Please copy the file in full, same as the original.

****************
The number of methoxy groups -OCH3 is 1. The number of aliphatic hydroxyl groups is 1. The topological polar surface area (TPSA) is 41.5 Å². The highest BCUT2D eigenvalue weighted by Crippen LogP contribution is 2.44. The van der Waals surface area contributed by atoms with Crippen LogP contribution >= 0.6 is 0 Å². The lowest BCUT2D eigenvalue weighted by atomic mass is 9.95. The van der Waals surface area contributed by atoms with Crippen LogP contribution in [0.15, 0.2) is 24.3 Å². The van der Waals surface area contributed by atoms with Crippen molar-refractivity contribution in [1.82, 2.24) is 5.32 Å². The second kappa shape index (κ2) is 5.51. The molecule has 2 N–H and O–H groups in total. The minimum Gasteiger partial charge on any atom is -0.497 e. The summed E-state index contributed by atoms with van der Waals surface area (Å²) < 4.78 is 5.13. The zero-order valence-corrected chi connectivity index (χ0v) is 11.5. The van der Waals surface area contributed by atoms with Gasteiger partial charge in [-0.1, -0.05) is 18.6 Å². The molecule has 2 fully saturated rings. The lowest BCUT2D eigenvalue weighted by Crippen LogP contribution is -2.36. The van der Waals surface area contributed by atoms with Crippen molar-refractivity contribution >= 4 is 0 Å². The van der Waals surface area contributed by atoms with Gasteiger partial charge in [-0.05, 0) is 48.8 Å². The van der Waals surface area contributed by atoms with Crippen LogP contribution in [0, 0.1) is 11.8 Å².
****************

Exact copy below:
The number of methoxy groups -OCH3 is 1. The number of aliphatic hydroxyl groups is 1. The topological polar surface area (TPSA) is 41.5 Å². The highest BCUT2D eigenvalue weighted by Crippen LogP contribution is 2.44. The van der Waals surface area contributed by atoms with Crippen LogP contribution >= 0.6 is 0 Å². The lowest BCUT2D eigenvalue weighted by atomic mass is 9.95. The van der Waals surface area contributed by atoms with Crippen LogP contribution in [0.15, 0.2) is 24.3 Å². The van der Waals surface area contributed by atoms with Crippen molar-refractivity contribution in [1.82, 2.24) is 5.32 Å². The second kappa shape index (κ2) is 5.51. The molecule has 2 N–H and O–H groups in total. The minimum Gasteiger partial charge on any atom is -0.497 e. The summed E-state index contributed by atoms with van der Waals surface area (Å²) < 4.78 is 5.13. The zero-order valence-corrected chi connectivity index (χ0v) is 11.5. The van der Waals surface area contributed by atoms with Gasteiger partial charge in [-0.1, -0.05) is 18.6 Å². The molecule has 2 fully saturated rings. The lowest BCUT2D eigenvalue weighted by Crippen LogP contribution is -2.36. The van der Waals surface area contributed by atoms with Crippen molar-refractivity contribution >= 4 is 0 Å². The van der Waals surface area contributed by atoms with Gasteiger partial charge in [-0.05, 0) is 48.8 Å². The van der Waals surface area contributed by atoms with Crippen LogP contribution in [0, 0.1) is 11.8 Å².